Satin-finish gold Tank à guichets watch
Instead of a hand, a "jumping display" uses numerals, seen through an aperture, which instantly change on the hour (or minute).
The circular motion of hands has been adopted by our societies as the most "natural" way to convey the passing of time, no doubt because it recalls the rotation of the planets and the apparent movement of the sun, our first timekeeper. There are, however, other ways to indicate time, such as a "jumping display", typically used to show the hour. It exchanges the hand for a disc inscribed with the hour numerals, and in this is visually similar to a calendar aperture. However, unlike certain calendars, each new indication is instantaneous. On each hour, the mechanism causes the disc to make one jump forward, then blocks it in this position until the following hour. Some watches also feature "jumping minutes", although jumping hours are more usually paired with retrograde minutes.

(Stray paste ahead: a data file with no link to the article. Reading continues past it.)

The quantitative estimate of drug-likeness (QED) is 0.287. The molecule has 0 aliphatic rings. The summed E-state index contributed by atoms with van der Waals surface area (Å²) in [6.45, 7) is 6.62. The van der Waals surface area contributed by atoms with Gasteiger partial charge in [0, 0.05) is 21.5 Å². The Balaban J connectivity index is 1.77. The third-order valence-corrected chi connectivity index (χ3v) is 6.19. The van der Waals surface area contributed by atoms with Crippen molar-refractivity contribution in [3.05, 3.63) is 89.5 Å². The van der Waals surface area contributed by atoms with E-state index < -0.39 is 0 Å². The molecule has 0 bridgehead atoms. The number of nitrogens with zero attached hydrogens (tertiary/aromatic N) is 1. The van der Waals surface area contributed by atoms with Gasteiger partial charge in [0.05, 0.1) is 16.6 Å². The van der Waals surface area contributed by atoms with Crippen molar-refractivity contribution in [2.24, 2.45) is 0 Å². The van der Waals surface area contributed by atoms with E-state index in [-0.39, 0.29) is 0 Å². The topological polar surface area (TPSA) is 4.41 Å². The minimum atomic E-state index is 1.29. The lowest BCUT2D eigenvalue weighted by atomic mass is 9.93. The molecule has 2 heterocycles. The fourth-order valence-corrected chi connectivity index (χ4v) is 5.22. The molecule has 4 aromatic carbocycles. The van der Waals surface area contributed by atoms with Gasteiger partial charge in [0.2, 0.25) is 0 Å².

Jumping-hour mechanisms are now returning to favour. They open up a realm of possibilities for designers to demonstrate their inventiveness in boldly original dials. Jumping displays have recently been the object of spectacular developments, in particular with the arrival of highly complex three-dimensional systems.